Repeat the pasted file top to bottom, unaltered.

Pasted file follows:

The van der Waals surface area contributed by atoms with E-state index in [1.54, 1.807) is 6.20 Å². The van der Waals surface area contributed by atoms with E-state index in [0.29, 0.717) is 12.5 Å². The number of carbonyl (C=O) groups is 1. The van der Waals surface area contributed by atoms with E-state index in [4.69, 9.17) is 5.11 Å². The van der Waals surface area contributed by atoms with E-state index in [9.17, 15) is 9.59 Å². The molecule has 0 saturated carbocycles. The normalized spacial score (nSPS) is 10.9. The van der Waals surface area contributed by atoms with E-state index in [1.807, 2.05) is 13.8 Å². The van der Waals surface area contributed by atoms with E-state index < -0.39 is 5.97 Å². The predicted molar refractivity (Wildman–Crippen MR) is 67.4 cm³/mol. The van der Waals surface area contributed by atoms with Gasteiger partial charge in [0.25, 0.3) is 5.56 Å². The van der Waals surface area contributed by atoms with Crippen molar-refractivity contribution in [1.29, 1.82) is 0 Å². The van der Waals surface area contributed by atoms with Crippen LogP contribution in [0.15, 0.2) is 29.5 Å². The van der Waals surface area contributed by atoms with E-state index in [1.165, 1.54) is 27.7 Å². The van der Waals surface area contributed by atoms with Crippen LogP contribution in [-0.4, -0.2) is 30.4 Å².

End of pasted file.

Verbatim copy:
The van der Waals surface area contributed by atoms with E-state index in [1.54, 1.807) is 6.20 Å². The van der Waals surface area contributed by atoms with E-state index in [0.29, 0.717) is 12.5 Å². The number of carbonyl (C=O) groups is 1. The van der Waals surface area contributed by atoms with E-state index in [4.69, 9.17) is 5.11 Å². The van der Waals surface area contributed by atoms with E-state index in [9.17, 15) is 9.59 Å². The molecule has 0 saturated carbocycles. The normalized spacial score (nSPS) is 10.9. The van der Waals surface area contributed by atoms with E-state index in [1.807, 2.05) is 13.8 Å². The van der Waals surface area contributed by atoms with E-state index < -0.39 is 5.97 Å². The predicted molar refractivity (Wildman–Crippen MR) is 67.4 cm³/mol. The van der Waals surface area contributed by atoms with Gasteiger partial charge in [0.25, 0.3) is 5.56 Å². The van der Waals surface area contributed by atoms with Crippen molar-refractivity contribution in [1.29, 1.82) is 0 Å². The van der Waals surface area contributed by atoms with Crippen LogP contribution in [0.15, 0.2) is 29.5 Å². The van der Waals surface area contributed by atoms with E-state index in [1.165, 1.54) is 27.7 Å². The van der Waals surface area contributed by atoms with Crippen LogP contribution in [-0.4, -0.2) is 30.4 Å².